The prime accused in the lynching of an All Assam Students’ Union (AASU) leader in eastern Assam’s Jorhat, died in a road accident on Wednesday while he was trying to flee from police custody, officials said.
A police official said that Neeraj Das was hit by an escort vehicle after he jumped from a police van during the wee hours on the way to Nakachari in Jorhat district.
Das, also a drug peddler, was the 28th person to have “died” in police custody or while trying to avoid arrest or escape since May. Most of the others were accused of militancy, illegal drug trade, cattle smuggling, rape, murder and various other crimes.
Das was accused of instigating and leading a mob of over 50 people who lynched AASU leader Animesh Bhuyan and injured his associate Pranay Datta, and journalist Mridusmanta Baruah when they tried to assist an elderly accident victim on Monday.
Many people were onlookers when the violence was going on and others captured the incident on their mobile phones. The influential students’ body AASU has announced to continue their protests until the perpetrators were given “exemplary punishment”.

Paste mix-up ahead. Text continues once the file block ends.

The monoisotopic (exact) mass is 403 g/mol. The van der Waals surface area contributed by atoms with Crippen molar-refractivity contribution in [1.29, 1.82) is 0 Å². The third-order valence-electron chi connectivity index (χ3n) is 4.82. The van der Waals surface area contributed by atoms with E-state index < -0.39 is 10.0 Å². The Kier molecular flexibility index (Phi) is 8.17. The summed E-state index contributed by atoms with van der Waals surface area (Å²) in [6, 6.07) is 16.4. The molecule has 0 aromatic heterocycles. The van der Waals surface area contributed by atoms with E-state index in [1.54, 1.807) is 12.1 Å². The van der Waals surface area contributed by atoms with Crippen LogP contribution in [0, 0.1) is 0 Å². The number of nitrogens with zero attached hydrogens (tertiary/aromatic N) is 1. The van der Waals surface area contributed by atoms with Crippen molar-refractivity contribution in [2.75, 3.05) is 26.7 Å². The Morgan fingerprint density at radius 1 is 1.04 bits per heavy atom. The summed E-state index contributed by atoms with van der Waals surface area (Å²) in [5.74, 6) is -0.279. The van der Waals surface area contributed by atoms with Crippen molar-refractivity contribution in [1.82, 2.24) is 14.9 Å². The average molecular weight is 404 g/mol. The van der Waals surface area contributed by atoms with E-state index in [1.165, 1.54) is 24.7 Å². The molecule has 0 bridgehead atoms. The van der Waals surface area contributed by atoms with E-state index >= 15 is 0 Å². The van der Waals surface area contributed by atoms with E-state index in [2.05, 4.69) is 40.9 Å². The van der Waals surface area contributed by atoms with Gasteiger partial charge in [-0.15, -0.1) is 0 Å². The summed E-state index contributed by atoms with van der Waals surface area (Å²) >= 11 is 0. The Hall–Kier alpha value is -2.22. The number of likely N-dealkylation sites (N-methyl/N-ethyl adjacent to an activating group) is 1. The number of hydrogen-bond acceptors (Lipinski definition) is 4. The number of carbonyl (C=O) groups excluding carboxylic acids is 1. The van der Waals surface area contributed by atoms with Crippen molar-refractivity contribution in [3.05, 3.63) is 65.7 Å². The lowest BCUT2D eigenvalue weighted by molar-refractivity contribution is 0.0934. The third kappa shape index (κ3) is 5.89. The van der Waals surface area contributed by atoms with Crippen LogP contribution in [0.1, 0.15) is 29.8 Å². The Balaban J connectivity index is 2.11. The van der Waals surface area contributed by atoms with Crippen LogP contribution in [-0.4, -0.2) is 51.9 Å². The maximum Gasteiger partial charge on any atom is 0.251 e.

Jorhat District Police Chief Ankur Jain said that Das was among the 13 people arrested so far for the lynching incident.
Jain said: “During interrogation, Das told the police about a consignment of drugs at Nakachari. He jumped out of a moving police van when a police team took him to recover the hiding consignment, but got hit by the escort vehicle. Three police personnel were also injured in the accident.”
“Das was declared dead on arrival at the Jorhat Medical College and Hospital,” Jain added.
Meanwhile, various organisations and political parties have been criticising the state government for custodial deaths in Assam.
Acting on a complaint filed by a Delhi-based lawyer Arif Jwadder, the National Human Rights Commission has recently sought Action Taken Reports, within four weeks, from Assam’s Director General of Police on “fake encounters” in the state since May this year.
Around 28 accused including Das, have been killed and around 40 others injured since early May when police fired on them as the “accused allegedly tried to escape from custody or during operations”.
Jwadder had earlier lodged a complaint with the NHRC, alleging “police killed many accused persons since May in the name of encounters”.
Since Sarma became Chief Minister on May 10, he has emphasised on a “zero tolerance policy” towards crime and criminals, giving the police “full operational independence within the purview of law” to act.